The U.S. Supreme Court on Monday delivered a significant setback to the Obama administration and its environmental plan to curb emissions from power plants.

In a 5-4 decision, the court ruled that the Environmental Protection Agency must consider the financial costs of regulations to power plants.

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The court’s majority opinion argued that the EPA “unreasonably” deemed the cost of compliance “irrelevant.”

“One would not say that it is even rational, never mind ‘appropriate,’ to impose billions of dollars in economic costs in return for a few dollars in health or environmental benefits,” Justice Antonin Scalia wrote in the court’s majority opinion.

Under the Clean Air Act, the EPA is allowed to regulate power plant emissions if regulations are “appropriate and necessary.”

In 2012, the agency finalized the Mercury and Air Toxics Standards, the first national standard to reduce air pollutants from coal and oil-fired power plants.

However, 23 states challenged the EPA’s regulations arguing that the agency failed to take into account the financial burden of the standards.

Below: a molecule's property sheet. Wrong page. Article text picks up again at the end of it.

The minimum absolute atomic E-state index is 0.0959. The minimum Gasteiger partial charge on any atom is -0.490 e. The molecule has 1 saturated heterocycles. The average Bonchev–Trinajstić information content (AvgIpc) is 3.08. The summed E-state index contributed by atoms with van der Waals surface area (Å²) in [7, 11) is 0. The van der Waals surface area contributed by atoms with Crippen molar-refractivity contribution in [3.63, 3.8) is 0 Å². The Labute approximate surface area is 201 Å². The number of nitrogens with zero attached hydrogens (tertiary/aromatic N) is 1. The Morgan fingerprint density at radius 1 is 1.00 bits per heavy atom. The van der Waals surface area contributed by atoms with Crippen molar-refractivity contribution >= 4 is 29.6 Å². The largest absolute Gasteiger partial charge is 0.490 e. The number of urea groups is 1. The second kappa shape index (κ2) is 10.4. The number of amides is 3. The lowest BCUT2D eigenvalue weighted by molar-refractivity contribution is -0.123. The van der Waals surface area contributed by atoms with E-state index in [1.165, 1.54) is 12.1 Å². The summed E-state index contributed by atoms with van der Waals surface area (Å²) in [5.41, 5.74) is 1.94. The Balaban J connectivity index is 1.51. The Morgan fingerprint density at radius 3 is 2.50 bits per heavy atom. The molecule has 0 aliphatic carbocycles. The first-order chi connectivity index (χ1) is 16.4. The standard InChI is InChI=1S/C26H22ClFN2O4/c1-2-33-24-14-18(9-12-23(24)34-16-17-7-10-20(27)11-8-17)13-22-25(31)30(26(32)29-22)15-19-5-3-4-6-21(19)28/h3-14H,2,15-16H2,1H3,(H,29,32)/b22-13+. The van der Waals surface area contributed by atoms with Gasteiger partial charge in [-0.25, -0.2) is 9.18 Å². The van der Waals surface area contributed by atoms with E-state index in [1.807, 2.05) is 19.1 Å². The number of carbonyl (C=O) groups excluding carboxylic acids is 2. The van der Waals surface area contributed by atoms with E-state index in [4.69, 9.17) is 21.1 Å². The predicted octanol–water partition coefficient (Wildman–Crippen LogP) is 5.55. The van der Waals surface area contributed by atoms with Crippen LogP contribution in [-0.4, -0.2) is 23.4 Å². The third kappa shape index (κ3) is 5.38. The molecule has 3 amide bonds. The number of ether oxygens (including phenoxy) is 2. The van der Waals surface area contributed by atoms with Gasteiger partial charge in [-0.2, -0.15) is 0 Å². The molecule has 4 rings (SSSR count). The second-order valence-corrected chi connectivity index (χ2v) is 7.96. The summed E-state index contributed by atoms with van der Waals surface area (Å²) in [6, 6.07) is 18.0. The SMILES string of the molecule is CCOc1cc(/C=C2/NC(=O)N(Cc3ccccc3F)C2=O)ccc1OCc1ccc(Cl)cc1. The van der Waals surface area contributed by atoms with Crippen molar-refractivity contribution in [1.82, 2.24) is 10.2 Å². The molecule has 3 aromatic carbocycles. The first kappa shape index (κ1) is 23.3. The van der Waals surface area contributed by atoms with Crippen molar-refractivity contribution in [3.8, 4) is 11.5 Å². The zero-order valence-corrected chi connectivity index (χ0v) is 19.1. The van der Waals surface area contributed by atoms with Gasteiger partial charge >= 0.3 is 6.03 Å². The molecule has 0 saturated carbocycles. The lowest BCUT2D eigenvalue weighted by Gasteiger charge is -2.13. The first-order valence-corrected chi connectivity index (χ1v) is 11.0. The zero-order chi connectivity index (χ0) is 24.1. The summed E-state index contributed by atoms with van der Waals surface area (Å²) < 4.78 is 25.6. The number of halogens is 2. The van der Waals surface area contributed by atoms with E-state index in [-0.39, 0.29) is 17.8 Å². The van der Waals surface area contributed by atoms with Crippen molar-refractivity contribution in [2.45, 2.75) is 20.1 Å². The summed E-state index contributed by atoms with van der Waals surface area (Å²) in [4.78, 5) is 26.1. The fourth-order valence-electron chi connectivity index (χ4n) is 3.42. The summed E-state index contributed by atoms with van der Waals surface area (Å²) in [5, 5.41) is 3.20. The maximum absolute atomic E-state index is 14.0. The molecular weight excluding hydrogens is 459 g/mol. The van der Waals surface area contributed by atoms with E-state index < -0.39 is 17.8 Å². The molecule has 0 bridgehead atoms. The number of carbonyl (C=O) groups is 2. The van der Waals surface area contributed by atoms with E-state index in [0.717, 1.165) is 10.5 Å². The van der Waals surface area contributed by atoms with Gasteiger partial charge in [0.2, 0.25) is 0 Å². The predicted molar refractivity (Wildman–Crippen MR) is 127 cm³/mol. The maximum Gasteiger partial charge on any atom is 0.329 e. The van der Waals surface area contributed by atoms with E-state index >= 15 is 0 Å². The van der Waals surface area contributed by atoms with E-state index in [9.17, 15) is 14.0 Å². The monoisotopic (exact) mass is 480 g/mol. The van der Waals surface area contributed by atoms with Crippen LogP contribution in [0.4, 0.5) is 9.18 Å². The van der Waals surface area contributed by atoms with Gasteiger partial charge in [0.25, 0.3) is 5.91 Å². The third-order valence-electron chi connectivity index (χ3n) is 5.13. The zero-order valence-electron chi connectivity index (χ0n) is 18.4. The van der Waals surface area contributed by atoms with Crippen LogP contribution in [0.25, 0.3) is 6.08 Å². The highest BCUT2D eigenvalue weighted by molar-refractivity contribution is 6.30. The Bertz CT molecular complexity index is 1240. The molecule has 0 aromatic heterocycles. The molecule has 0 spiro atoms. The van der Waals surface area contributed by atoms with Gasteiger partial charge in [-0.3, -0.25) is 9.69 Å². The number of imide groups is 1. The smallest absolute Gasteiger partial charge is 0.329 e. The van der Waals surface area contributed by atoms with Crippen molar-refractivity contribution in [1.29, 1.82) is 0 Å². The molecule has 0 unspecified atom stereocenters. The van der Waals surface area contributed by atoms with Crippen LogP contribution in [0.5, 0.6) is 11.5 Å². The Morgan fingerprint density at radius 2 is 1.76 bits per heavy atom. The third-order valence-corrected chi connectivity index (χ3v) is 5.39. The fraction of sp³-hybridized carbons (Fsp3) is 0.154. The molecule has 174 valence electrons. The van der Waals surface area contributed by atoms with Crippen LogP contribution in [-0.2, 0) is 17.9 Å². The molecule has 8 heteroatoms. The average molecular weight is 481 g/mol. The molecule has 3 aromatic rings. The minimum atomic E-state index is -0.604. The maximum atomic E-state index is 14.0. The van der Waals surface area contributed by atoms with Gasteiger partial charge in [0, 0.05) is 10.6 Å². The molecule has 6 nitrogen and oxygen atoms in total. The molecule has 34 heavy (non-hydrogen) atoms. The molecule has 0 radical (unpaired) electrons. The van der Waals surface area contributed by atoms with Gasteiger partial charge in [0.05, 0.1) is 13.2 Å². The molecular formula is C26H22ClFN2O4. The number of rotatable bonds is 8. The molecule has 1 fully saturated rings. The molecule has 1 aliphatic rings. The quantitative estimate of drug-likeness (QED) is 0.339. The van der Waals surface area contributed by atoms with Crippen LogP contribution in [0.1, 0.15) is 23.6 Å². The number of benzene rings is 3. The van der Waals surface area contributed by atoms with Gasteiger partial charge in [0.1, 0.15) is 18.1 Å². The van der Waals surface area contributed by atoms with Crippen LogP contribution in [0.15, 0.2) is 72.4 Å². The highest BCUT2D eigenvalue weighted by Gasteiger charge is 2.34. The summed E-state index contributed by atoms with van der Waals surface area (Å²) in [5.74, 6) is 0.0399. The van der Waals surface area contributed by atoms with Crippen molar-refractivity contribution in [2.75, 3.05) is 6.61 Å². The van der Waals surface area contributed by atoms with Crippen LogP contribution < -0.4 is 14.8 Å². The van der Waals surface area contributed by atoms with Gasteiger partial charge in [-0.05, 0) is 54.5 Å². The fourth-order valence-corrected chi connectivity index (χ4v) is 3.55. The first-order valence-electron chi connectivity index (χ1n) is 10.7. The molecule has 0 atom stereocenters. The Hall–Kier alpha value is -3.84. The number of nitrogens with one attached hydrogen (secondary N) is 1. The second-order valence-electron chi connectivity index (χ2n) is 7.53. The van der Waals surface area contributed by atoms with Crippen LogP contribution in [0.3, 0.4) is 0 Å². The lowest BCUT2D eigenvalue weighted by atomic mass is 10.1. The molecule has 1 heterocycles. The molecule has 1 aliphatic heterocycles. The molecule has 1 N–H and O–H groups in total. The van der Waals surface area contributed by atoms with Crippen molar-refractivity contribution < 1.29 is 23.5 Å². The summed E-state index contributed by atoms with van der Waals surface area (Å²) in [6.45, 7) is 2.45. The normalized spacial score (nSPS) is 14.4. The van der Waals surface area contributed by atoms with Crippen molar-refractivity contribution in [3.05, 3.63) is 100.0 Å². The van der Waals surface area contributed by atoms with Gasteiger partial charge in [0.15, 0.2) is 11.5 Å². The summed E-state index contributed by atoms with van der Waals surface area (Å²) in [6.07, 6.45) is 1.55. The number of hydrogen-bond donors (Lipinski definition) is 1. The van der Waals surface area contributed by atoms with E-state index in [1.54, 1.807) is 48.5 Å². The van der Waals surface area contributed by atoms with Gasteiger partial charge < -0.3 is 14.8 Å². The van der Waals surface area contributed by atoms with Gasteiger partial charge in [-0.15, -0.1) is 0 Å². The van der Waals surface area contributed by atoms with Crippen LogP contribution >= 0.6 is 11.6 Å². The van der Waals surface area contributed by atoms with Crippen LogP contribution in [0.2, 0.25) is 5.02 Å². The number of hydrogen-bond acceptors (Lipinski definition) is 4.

Initially, the EPA neglected to consider the compliance costs for the proposed standards, arguing that the regulations were “appropriate” because the emissions posed a risk to the environment and human health.

As the rule approached finalization, the EPA estimated it would cost the industry $9.6 billion annually.

In a dissenting opinion joined by Justices Ruth Bader Ginsburg, Stephen Breyer and Sonia Sotomayor, Justice Elena Kagan defended the EPA’s action and regulatory process.

“The agency acted well within the authority in declining to consider costs at the opening bell of the regulatory process given that it would do so in every round thereafter.”

Nick Loris, an energy expert at The Heritage Foundation, argues that the lack of cost-benefit analyses in the EPA’s regulatory process is troublesome.

“The Supreme Court’s decision is a clear demonstration that unelected regulators have gone too far and serves as an important reminder that the agency’s regulation is all cost and no benefit.”

The case will now return back to the lower courts, offering the EPA an opportunity to consider costs of the rule.